Articles for Talking About Student Activism, Marginalization, and Race in Higher Education
In a recent Editor’s Note (On Empathy, Vol. 20, Iss. 3), Executive Editor Frank Shushok, Jr. wrote:
“Humanity’s most promising moments are when people listen, empathize, and seek to understand perspective, realities, or experiences that are diverse, unique, and different. It’s not easy; it takes will. When this occurs, however, it’s not unusual for both sides to change. In a time where race, gender, sexuality, and religion, among hundreds of variables, seem to divide us in profound ways, empathy and perspective seeking are necessities for interrelatedness. Without empathy, justice-making and peace-keeping are impossible. So cultivating empathetic practices among ourselves and our students must be among our highest priorities.”
Your work on campus is so important to students and colleagues around you. One way we can support each other as people and educators is to make a space to have difficult conversations. A space to work through issues of identity, oppression, and marginalization in our local communities and beyond is vital for improving self-understanding as well as understanding of those different from you. Below you’ll find articles hand-picked by the editorial team to assist you in having these conversations with colleagues, students, and friends. But these are just a starting place– if you have questions, concerns, or want help starting a dialogue on your campus, email us at email@example.com and we’ll work with you towards this goal.
by Rashné R. Jehangir
Rashné R. Jehangir challenges her students and herself to engage with tough issues like class, race, gender, disability, and homophobia. How does she help them learn from, and even embrace, the conflict that inevitably arises?
by Donna M. Hauer
Hauer shares an experience of making a misinformed judgement, and how the student she put in a box made her realize she was make assumptions that weren’t true.
by Debra Miretzky and Sharon Stevens
It takes more than diversity of campus populations for individuals to interact in meaningful ways with others of different backgrounds. Debra Miretzky and Sharon Stevens share their experience launching a series of campus conversations focused on raising personal awareness and building relationships across difference.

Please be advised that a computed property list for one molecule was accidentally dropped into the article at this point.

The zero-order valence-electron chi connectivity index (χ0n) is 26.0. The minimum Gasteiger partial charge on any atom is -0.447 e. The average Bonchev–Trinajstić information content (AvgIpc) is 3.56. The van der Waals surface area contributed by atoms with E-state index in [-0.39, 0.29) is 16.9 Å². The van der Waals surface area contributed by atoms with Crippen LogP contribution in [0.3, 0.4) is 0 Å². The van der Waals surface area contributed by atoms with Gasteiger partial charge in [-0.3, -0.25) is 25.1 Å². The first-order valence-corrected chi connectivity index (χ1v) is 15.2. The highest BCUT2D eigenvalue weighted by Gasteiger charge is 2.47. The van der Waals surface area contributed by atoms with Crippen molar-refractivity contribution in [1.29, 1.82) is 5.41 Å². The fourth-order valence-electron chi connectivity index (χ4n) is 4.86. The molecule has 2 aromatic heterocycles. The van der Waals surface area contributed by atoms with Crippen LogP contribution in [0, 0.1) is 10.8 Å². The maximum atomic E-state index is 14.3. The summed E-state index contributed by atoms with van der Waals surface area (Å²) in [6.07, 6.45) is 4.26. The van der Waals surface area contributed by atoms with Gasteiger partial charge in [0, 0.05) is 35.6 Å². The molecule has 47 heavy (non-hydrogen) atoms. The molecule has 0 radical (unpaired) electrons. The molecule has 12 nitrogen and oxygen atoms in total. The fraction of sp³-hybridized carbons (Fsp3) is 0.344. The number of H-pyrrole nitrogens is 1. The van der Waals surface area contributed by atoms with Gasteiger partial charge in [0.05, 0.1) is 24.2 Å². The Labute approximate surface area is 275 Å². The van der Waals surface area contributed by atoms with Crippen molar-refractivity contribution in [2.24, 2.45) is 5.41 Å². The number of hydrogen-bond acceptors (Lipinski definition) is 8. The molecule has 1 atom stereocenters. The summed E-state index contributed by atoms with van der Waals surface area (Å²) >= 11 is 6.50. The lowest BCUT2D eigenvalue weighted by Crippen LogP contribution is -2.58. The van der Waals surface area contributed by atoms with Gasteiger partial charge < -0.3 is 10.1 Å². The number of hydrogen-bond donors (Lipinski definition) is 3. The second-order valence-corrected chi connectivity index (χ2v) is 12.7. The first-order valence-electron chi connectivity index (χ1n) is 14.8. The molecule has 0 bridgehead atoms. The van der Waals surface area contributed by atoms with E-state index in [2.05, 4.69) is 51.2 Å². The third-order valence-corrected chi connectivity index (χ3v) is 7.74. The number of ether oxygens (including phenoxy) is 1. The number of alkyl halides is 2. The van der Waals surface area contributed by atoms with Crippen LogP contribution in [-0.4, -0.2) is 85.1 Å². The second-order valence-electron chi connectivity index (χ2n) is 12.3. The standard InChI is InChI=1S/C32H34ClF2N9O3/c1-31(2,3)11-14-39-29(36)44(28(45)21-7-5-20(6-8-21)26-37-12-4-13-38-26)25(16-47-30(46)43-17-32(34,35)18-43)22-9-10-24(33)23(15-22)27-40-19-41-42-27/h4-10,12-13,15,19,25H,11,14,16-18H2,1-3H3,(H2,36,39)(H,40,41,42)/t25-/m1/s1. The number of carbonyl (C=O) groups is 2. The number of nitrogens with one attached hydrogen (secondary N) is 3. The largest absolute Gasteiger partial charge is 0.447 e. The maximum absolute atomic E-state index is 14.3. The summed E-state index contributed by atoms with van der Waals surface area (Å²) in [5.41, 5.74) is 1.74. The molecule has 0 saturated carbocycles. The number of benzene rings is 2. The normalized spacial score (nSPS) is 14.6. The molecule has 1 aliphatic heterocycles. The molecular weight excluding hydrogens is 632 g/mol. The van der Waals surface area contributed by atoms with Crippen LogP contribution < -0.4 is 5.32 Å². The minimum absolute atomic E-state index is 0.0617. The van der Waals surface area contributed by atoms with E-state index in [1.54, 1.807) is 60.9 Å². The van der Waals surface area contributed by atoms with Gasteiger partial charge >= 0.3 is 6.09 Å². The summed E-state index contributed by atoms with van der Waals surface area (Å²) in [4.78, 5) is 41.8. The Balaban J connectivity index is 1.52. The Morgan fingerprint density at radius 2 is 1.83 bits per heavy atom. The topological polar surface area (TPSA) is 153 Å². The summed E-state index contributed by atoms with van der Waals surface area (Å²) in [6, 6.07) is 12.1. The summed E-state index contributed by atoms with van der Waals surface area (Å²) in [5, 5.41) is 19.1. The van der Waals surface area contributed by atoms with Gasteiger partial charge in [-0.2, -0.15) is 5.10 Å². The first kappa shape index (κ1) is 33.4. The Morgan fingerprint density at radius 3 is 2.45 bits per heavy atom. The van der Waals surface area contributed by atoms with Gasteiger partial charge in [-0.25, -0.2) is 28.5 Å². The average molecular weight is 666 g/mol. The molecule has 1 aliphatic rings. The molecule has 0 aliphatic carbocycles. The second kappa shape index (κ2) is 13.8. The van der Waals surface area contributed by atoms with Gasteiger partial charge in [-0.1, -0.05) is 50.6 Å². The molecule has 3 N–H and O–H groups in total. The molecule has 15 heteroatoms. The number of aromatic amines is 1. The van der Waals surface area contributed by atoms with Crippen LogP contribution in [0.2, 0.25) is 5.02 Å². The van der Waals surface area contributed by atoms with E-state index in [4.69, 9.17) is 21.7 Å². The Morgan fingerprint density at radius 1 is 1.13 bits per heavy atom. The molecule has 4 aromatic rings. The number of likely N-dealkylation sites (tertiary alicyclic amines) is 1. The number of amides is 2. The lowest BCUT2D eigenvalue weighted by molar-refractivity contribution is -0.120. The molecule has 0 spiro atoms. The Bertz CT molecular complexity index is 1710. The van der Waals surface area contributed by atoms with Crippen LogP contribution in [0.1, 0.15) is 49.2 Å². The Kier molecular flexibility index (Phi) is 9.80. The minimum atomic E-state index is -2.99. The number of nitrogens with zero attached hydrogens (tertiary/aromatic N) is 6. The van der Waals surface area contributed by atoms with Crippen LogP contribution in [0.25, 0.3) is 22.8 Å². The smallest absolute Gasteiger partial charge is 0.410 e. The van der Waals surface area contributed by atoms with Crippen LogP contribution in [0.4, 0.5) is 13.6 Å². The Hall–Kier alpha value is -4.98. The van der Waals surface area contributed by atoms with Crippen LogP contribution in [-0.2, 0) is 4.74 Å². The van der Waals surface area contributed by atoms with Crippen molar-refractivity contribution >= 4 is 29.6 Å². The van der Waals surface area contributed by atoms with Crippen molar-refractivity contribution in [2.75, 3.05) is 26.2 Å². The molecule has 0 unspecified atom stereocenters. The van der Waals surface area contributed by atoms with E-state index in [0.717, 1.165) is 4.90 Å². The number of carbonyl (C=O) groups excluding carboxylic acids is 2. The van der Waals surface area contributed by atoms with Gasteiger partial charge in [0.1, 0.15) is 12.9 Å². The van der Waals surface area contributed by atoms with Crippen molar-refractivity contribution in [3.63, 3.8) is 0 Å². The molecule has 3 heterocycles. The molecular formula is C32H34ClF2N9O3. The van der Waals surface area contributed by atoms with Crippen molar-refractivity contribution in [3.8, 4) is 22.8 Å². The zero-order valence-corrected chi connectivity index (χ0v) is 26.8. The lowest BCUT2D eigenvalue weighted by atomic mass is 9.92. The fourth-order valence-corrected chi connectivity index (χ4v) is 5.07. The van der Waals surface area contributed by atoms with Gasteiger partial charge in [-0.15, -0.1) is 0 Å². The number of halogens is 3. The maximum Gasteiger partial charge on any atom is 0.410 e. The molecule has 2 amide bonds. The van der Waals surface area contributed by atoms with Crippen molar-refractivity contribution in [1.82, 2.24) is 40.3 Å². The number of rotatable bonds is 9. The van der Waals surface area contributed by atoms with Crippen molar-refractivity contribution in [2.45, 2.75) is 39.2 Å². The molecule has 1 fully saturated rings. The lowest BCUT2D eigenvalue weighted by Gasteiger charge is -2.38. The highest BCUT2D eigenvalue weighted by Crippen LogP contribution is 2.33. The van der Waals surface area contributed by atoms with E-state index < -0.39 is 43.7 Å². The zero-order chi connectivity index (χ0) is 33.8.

by Samuel D. Museus, April L. Yee, and Susan A. Lambe
The authors interviewed four undergraduate students of color about their experiences on a ‘colorblind campus.’ The students tell their own stories of discrimination, frustration, and willingness to have the race conversation that their peers don’t want to engage in.
by Samuel D. Museus and Kimberly A. Truong
Museus and Truong report on the negative consequences of the ubiquitous radicalized and sexualized stereotype of Asian American college students that appear online.
by Chrystal A. George Mwangi and Sharon Fries-Britt
The authors disrupt the idea of a monolithic experience among Black students by reporting on Black within-group diversity and the perceptions and experiences of Black immigrants in higher education.
by Penny A. Pasque and Hailey Neubauer
One undergraduate student’s transformational story of self-discovery and personal development frames this discussion of the importance of undergraduate involvement in social justice research.
A Candid Conversation about Schools, Culture, and the Widening Opportunity Gap in America with Professor Robert D. Putnam
by Frank Shushok, Jr.
Robert D. Putnam brings our attention to the worsening problem of inequality of opportunity in American society. Though it is a daunting problem that goes far beyond the realm of higher education, Putnam shares a hopeful message of the potential to return to our core values of fairness and equity.
by Jennifer Meyer Schrage
Jennifer Meyer Schrage contends that adjudication-only models of conflict resolution limit opportunities for restorative justice and student learning, for both those who have caused harm and those who have suffered harm. She advances the multi-pronged Spectrum Model as a more appropriate model for serving all stakeholders’ needs.
by Sydnee Viray and Robert J. Nash
Though social justice work often evokes strong feelings, Sydnee Viray and Robert J. Nash argue that advocates must move beyond anger in order to be effective.
by Reginald Wilson
Wilson explains why achieving cultural diversity on campus requires nothing less than a complete transformation of our institutions of higher learning. This means reinventing everything, from the canon to the classroom and beyond.
Engaging Prospective and Admitting African American and Other Minority Students Before They Arrive on Campus
by Forest B. Wortham
With the effectiveness of traditional methods of connecting with incoming Wittenberg University minority students waning, Forest B. Wortham spans the virtual and physical worlds to help them find their place.